Essay title: Oedipis
A noble, and loved man is brought upon a quest for truth. A desperate time in Thebes causes Oedipus to search the past and reveal the killer of the former King Laius. Through testimonies from former servants, and accomplice’s to Oedipus upbringing, Oedipus is revealed as the killer, and makes true the prophecy. Still, as noble he came noble he remains. Despite the plague that he caused by his ignorance, Oedipus was and still is loved by the people of Thebes. They love his caring heart and self sacrifice for them, and a only noble man could have the love of so many people. Even in moments of his greatest anger, it is not without noble thought. His righteous nature and self sacrifice proves his heart is pure and without hate, always thinking of the benefit of the city and of others, only a man of noble character and heart would sacrifice so much of themselves for the sake of others. With his life crashing around him, by a radical change of fate by a destiny beyond his control, Oedipus remains the noble king he had always been.
Only a noble man can be loved so dearly by his people, for no person would love someone of evil thought or heart. No matter the doubt placed in the minds of The Chorus, their faith and love for Oedipus never falters, “Never, therefore, will I consent// To think him other than good” (39). Despite the accusation made by Tiersias the Oracle of Apollo, the Gods that Greeks fear and awe, they still deny the words of Apollo and instead put their faith into the hands of Oedipus. If Oedipus were not a noble man, the Chorus would not have defied the wishes of the Gods. When the city of Thebes was caught in the web of the riddling Sphinx , a question that could only be answered by Oedipus. “He answered her riddle and destroyed her power, and so was received joyfully into Thebes as her King” (29). From that day forth they placed their lives in Oedipus’ hands, they trust his intelligence, they trust his virtue and heart, they trust that Oedipus will only do what is best for the city. Therefore when they day came when the city of Thebes was struck with plague the went to no man other than Oedipus, knowing that his noble heart and intelligence would know what to do. Again they placed their lives with him, and he answered their cries for help, “I grieve for you my children. Believe me, I know// All that you desire of me, all that you suffer; And while you suffer, none suffers more than I” (28). His caring nature and genuine concern for his people make him nothing more than noble. The chorus love and admiration for Oedipus is a clear indication of his noble character, for even in his darkest hour their love and care for Oedipus didn’t wilt away. “Sons and daughters of Thebes, behold: this was Oedipus// Greatest of men, he held the key to the deepest mysteries;// Was envied by all his fellow-men for his great prosperity;// Behold, what a full tide of misfortune swept over his head.” (68). Despite everything Oedipus has unknowingly caused, The Chorus and the people still feel great pity and sadness for their former king. If Oedipus were not a noble man he would not deserve such treatment and sympathy but because they recognize his nobility over his savagery they still love him.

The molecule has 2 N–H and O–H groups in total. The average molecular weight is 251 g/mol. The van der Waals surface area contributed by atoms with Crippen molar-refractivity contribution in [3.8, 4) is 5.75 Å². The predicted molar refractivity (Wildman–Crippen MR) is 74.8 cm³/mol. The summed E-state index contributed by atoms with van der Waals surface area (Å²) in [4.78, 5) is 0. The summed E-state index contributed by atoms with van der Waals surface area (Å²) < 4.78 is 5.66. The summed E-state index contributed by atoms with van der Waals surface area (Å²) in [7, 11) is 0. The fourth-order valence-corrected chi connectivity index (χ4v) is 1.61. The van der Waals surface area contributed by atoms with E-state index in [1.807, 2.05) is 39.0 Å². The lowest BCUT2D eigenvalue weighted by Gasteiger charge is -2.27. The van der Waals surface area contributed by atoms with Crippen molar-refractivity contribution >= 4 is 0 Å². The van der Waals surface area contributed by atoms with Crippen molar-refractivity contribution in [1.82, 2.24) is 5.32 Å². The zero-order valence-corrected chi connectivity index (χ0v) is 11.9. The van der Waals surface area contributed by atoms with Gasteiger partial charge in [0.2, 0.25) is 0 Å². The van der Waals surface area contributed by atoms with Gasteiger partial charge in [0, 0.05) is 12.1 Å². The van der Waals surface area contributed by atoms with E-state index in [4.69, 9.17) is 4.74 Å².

If we were to look into the past and point out all the men and women who we consider noble, they all have a single thing in common which is their ability to put others before themselves, to sacrifice their own life for the life of others. Oedipus, a man of great heart, sacrificed every bit of happiness, wealth, and his own life for the better good of the others. Oedipus has always done what is right and what is best for people other than himself When Oedipus first became aware of the terrible prophecy placed above his head, he “he fled away, putting the stars// Between me and Corinth, never to see home again,// That no such horror should ever come to pass.” (47). Only a man of noble strength would sacrifice a happy life in Corinth, so that his parents wound not have to suffer the fate placed on him. Although the loss of a childhood home cost Oedipus greatly, he saved his parents from a prophecy that would bring about a grotesque future. Even than, while suffering the painful reality of a life without a family, Oedipus again sacrificed his life for the city of Thebes, “The city was in the grip of a deadly monster, the sphinx, who pitied her ferocity against the wits of man” (28). Oedipus could of walked away from the Sphinx and her complex riddle but instead attempted to answer to answer the riddle so that the he could save the people of Thebes from the cunning creature. Who else but a noble man would sacrifice their life for a city who he has no relation with, a city he owed no debt too. Than taken in as their king for his noble sacrifice Oedipus years later is faced with a quest for the truth, that would endanger the lives of the City and himself. When